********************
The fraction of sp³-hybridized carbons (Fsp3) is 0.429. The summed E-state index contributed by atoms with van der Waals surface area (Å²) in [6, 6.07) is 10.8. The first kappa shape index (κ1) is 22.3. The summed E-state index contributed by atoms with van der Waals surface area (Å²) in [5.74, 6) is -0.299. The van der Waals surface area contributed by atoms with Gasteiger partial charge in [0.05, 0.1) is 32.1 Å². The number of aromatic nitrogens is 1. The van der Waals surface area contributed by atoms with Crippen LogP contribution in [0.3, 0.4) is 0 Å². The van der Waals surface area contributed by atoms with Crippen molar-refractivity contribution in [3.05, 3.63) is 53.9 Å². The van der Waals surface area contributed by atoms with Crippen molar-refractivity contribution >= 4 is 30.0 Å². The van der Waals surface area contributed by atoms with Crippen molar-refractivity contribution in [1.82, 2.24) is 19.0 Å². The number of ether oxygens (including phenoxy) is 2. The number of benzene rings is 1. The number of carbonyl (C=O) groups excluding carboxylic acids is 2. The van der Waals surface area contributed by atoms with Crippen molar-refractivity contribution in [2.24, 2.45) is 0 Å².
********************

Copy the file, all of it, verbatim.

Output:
The fraction of sp³-hybridized carbons (Fsp3) is 0.429. The summed E-state index contributed by atoms with van der Waals surface area (Å²) in [6, 6.07) is 10.8. The first kappa shape index (κ1) is 22.3. The summed E-state index contributed by atoms with van der Waals surface area (Å²) in [5.74, 6) is -0.299. The van der Waals surface area contributed by atoms with Gasteiger partial charge in [0.05, 0.1) is 32.1 Å². The number of aromatic nitrogens is 1. The van der Waals surface area contributed by atoms with Crippen LogP contribution in [0.3, 0.4) is 0 Å². The van der Waals surface area contributed by atoms with Crippen molar-refractivity contribution in [3.05, 3.63) is 53.9 Å². The van der Waals surface area contributed by atoms with Crippen molar-refractivity contribution >= 4 is 30.0 Å². The van der Waals surface area contributed by atoms with Crippen molar-refractivity contribution in [1.82, 2.24) is 19.0 Å². The number of ether oxygens (including phenoxy) is 2. The number of benzene rings is 1. The number of carbonyl (C=O) groups excluding carboxylic acids is 2. The van der Waals surface area contributed by atoms with Crippen molar-refractivity contribution in [2.24, 2.45) is 0 Å².